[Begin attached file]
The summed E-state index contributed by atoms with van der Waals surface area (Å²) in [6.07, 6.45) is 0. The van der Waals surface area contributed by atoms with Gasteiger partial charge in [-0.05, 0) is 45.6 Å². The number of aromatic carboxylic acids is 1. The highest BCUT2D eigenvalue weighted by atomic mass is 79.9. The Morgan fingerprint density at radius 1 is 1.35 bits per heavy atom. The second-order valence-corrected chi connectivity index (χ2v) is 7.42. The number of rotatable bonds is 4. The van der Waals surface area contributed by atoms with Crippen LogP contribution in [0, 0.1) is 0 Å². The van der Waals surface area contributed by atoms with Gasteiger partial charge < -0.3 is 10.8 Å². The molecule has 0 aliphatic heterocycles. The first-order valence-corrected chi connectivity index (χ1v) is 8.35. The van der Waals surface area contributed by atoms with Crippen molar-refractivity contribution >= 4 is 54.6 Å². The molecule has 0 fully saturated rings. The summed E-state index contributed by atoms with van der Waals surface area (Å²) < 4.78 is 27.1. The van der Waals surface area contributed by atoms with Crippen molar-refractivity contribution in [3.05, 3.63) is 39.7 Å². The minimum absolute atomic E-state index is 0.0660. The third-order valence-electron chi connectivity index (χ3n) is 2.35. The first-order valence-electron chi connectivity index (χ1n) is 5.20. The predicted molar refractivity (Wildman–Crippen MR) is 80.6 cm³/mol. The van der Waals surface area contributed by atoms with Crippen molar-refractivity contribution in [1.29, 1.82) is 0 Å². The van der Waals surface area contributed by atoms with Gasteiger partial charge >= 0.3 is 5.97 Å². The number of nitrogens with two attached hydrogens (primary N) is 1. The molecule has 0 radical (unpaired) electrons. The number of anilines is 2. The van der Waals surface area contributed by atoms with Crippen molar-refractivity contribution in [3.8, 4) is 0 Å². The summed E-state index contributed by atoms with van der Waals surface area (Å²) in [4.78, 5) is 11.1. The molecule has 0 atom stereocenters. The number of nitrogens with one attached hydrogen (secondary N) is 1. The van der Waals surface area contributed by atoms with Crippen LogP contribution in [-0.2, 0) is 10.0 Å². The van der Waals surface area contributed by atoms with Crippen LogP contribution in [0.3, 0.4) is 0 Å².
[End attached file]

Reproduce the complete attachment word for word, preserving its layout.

The summed E-state index contributed by atoms with van der Waals surface area (Å²) in [6.07, 6.45) is 0. The van der Waals surface area contributed by atoms with Gasteiger partial charge in [-0.05, 0) is 45.6 Å². The number of aromatic carboxylic acids is 1. The highest BCUT2D eigenvalue weighted by atomic mass is 79.9. The Morgan fingerprint density at radius 1 is 1.35 bits per heavy atom. The second-order valence-corrected chi connectivity index (χ2v) is 7.42. The number of rotatable bonds is 4. The van der Waals surface area contributed by atoms with Crippen LogP contribution in [0, 0.1) is 0 Å². The van der Waals surface area contributed by atoms with Gasteiger partial charge < -0.3 is 10.8 Å². The molecule has 0 aliphatic heterocycles. The first-order valence-corrected chi connectivity index (χ1v) is 8.35. The van der Waals surface area contributed by atoms with Crippen molar-refractivity contribution >= 4 is 54.6 Å². The molecule has 0 fully saturated rings. The summed E-state index contributed by atoms with van der Waals surface area (Å²) < 4.78 is 27.1. The van der Waals surface area contributed by atoms with Crippen molar-refractivity contribution in [3.05, 3.63) is 39.7 Å². The minimum absolute atomic E-state index is 0.0660. The third-order valence-electron chi connectivity index (χ3n) is 2.35. The first-order valence-electron chi connectivity index (χ1n) is 5.20. The predicted molar refractivity (Wildman–Crippen MR) is 80.6 cm³/mol. The van der Waals surface area contributed by atoms with Crippen molar-refractivity contribution in [1.29, 1.82) is 0 Å². The van der Waals surface area contributed by atoms with Gasteiger partial charge >= 0.3 is 5.97 Å². The number of nitrogens with two attached hydrogens (primary N) is 1. The molecule has 0 radical (unpaired) electrons. The number of anilines is 2. The van der Waals surface area contributed by atoms with Crippen molar-refractivity contribution in [3.8, 4) is 0 Å². The summed E-state index contributed by atoms with van der Waals surface area (Å²) in [4.78, 5) is 11.1. The molecule has 0 atom stereocenters. The number of nitrogens with one attached hydrogen (secondary N) is 1. The van der Waals surface area contributed by atoms with Crippen LogP contribution in [-0.2, 0) is 10.0 Å². The van der Waals surface area contributed by atoms with Crippen LogP contribution in [0.3, 0.4) is 0 Å².